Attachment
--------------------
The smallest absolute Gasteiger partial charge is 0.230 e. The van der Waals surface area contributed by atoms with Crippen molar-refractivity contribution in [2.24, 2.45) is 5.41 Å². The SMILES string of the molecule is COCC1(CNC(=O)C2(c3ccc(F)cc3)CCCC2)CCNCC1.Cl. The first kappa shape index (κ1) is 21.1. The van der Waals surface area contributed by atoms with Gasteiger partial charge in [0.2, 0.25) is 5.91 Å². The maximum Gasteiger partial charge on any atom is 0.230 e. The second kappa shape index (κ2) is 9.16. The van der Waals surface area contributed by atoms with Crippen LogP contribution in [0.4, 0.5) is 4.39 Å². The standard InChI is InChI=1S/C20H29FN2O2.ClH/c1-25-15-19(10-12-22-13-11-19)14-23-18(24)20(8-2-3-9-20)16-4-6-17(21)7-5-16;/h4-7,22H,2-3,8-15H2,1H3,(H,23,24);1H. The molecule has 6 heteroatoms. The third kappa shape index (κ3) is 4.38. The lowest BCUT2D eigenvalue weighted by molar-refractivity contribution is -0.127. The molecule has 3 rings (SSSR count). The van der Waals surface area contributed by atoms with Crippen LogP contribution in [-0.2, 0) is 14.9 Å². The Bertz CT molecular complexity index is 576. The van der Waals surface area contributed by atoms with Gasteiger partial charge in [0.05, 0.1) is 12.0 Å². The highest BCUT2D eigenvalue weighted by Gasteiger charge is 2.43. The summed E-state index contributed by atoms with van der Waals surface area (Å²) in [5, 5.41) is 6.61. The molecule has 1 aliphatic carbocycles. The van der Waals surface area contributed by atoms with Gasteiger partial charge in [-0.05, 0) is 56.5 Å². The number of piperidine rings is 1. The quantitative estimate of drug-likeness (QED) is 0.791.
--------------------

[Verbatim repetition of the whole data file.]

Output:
The smallest absolute Gasteiger partial charge is 0.230 e. The van der Waals surface area contributed by atoms with Crippen molar-refractivity contribution in [2.24, 2.45) is 5.41 Å². The SMILES string of the molecule is COCC1(CNC(=O)C2(c3ccc(F)cc3)CCCC2)CCNCC1.Cl. The first kappa shape index (κ1) is 21.1. The van der Waals surface area contributed by atoms with Gasteiger partial charge in [0.2, 0.25) is 5.91 Å². The maximum Gasteiger partial charge on any atom is 0.230 e. The second kappa shape index (κ2) is 9.16. The van der Waals surface area contributed by atoms with Crippen LogP contribution in [0.4, 0.5) is 4.39 Å². The standard InChI is InChI=1S/C20H29FN2O2.ClH/c1-25-15-19(10-12-22-13-11-19)14-23-18(24)20(8-2-3-9-20)16-4-6-17(21)7-5-16;/h4-7,22H,2-3,8-15H2,1H3,(H,23,24);1H. The molecule has 6 heteroatoms. The third kappa shape index (κ3) is 4.38. The lowest BCUT2D eigenvalue weighted by molar-refractivity contribution is -0.127. The molecule has 3 rings (SSSR count). The van der Waals surface area contributed by atoms with Crippen LogP contribution in [-0.2, 0) is 14.9 Å². The Bertz CT molecular complexity index is 576. The van der Waals surface area contributed by atoms with Gasteiger partial charge in [0.05, 0.1) is 12.0 Å². The highest BCUT2D eigenvalue weighted by Gasteiger charge is 2.43. The summed E-state index contributed by atoms with van der Waals surface area (Å²) in [5, 5.41) is 6.61. The molecule has 1 aliphatic carbocycles. The van der Waals surface area contributed by atoms with Gasteiger partial charge in [-0.05, 0) is 56.5 Å². The number of piperidine rings is 1. The quantitative estimate of drug-likeness (QED) is 0.791.